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This question already has an answer here:

I'm fairly new to Linux, as many of you may have noticed. What I speak particularly is adding personal, user-generated functions and alias in my .bashrc file. I'm not exactly sure how bash works but according to many posts I "add it to the end of my .bashrc file." Which does not work when the command is executed through the Terminal.

marked as duplicate by user117103, bain, karel, belacqua, Radu Rădeanu command-line Jul 9 '14 at 9:07

This question has been asked before and already has an answer. If those answers do not fully address your question, please ask a new question.

  • Hi and welcome to the site! Your last questions (about how/where to learn) are off topic here. We only deal with specific, concrete problems, and requests for learning materials are too broad (I have therefore deleted that part of your question). Your first question is fine but please edit and show us an example of a function you've added, explain what it's supposed to do and how it is failing. – terdon Jul 8 '14 at 11:06
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For login shells, .profile in your home directory will be executed. So if you have functions defined in .bashrc, make sure the file is included in .profile as below:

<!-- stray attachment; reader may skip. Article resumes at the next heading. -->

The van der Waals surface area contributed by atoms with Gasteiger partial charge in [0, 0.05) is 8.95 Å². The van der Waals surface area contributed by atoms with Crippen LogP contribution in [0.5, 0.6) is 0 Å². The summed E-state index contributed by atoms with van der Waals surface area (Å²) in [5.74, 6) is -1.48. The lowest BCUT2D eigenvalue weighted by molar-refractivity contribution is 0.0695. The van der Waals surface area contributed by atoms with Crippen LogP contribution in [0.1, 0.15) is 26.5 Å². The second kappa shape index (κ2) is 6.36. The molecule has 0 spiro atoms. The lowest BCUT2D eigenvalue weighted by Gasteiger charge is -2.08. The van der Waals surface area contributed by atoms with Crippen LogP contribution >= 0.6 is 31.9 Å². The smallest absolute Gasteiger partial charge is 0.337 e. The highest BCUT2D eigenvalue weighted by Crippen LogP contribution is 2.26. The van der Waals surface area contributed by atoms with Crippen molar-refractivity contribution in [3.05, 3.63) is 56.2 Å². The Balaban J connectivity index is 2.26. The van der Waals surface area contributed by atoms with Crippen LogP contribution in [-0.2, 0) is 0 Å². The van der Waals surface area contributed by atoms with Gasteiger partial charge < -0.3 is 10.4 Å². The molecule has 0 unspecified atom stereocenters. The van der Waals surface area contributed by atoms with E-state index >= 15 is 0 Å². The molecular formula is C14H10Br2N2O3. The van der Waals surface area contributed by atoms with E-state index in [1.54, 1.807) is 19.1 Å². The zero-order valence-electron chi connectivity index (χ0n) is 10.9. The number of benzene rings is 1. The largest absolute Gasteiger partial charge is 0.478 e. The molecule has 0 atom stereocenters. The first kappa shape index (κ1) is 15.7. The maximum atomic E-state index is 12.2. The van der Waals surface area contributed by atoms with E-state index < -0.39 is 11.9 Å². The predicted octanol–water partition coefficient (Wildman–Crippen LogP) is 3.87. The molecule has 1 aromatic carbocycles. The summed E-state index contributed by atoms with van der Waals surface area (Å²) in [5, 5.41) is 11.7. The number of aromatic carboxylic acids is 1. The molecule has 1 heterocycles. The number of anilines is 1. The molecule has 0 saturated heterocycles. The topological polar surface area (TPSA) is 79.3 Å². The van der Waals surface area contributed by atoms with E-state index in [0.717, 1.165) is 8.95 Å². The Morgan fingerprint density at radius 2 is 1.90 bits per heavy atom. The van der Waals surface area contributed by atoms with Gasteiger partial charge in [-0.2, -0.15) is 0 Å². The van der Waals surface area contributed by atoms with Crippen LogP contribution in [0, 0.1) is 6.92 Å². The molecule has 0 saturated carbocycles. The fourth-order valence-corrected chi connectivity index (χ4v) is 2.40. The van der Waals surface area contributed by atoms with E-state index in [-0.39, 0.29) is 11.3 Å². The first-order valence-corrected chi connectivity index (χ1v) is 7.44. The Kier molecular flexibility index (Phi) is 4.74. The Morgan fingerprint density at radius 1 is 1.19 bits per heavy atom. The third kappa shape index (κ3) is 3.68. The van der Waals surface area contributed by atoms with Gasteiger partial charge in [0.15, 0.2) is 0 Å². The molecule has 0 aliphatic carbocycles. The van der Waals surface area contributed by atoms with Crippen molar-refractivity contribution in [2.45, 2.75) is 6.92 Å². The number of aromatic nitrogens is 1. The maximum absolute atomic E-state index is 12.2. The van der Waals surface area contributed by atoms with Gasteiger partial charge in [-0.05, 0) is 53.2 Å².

if [ -n "$BASH_VERSION" ]; then
    # include .bashrc if it exists
    if [ -f "$HOME/.bashrc" ]; then
        . "$HOME/.bashrc"
    fi
fi

Also, you can issue the command below:

source ~/.bashrc

and then call your functions. This will make sure there is no problem in including any files.

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Whenever you open a new terminal, all the commands in your .bashrc are carried out (the file is 'sourced'). If you add a new command to your .bashrc, you need to either open a new terminal or issue one of the following commands:

. ~/.bashrc
source ~/.bashrc

For example, you could put on a new line (each command has to be on a new line -- well, that's actually a simplification, but it's enough for an absolute beginner to be getting on with) at the end of your .bashrc something like:

alias hello='echo "Hello, $USER"'

...then, once you've either opened a new, fresh terminal window or used one of the source commands, you should be able to type hello and get a greeting back from your machine.

If you are doing all this and the functions/aliases don't work, then there's probably something wrong with the specific functions or aliases that you're using. If you suspect that's the case, feel free to ask a separate question.

As for tutorials, one I found very clear and useful when I was starting out with bash was linuxcommand.

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